United States

Why use an LLC for charitable gifts rather than a private foundation?


Mark Zuckerberg, the 31-year-old co-founder of Facebook and billionaire, and his spouse, Priscilla Chan, pledged recently to donate 99 percent of their Facebook stock to charity. Instead of immediately funding a private foundation with Facebook stock and beginning to make charitable gifts from the foundation, the couple opted to transfer the Facebook stock to a wholly owned LLC, which is disregarded for tax purposes.

Their decision to use an LLC instead of a private foundation may have gotten you thinking about the benefits of this structure. Why did they go this route? While Zuckerburg and Chan are not our clients and we don’t know the details of their situation, here is our quick assessment of the pros and cons of each approach:

  • An LLC can invest in for-profit companies and make political donations. Gifts of appreciated stock can be made directly to charities, with the LLC owners able to utilize the charitable deduction.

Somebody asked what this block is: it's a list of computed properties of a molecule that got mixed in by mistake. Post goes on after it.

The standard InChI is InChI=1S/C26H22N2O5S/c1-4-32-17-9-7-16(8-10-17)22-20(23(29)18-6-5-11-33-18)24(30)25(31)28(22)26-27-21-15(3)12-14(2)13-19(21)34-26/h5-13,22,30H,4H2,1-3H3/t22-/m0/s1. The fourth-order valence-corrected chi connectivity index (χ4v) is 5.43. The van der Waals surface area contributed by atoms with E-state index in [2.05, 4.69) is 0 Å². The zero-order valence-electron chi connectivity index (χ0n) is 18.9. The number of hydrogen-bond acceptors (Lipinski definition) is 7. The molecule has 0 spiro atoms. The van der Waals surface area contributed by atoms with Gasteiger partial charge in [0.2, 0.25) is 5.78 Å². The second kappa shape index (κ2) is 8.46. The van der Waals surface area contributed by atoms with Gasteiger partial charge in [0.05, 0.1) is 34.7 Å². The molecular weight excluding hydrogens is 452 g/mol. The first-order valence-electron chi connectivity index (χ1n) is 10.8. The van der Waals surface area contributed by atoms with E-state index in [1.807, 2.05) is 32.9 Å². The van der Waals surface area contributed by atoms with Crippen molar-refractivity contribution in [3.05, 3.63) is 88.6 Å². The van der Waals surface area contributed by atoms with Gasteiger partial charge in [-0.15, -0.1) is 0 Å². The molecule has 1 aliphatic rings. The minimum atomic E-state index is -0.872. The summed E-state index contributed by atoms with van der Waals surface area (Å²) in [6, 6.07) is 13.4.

• A private foundation must make annual distributions of 5 percent of the average fair market value of the foundation’s investment assets to section 501(c)(3) charities. It is also subject to the self-dealing rules, excise taxes on unrelated business income and IRS oversight.

From an estate tax perspective, Zuckerberg and Chan have not reduced their taxable estates, which could have been accomplished by donating stock to a private foundation. Rather, they have merely shifted assets from one pocket to another. If you, like many other donors, are seeking to reduce your taxable estate and have appreciation on the donated assets occur outside your taxable estate, a private foundation may be a better option.  

If you wish to make significant charitable contributions throughout your lifetime or through your estate, don’t simply follow the choices of the trendsetters. Consider the pros and cons of each approach and its alignment with your overall financial goals. 

Audrey Young

Senior Manager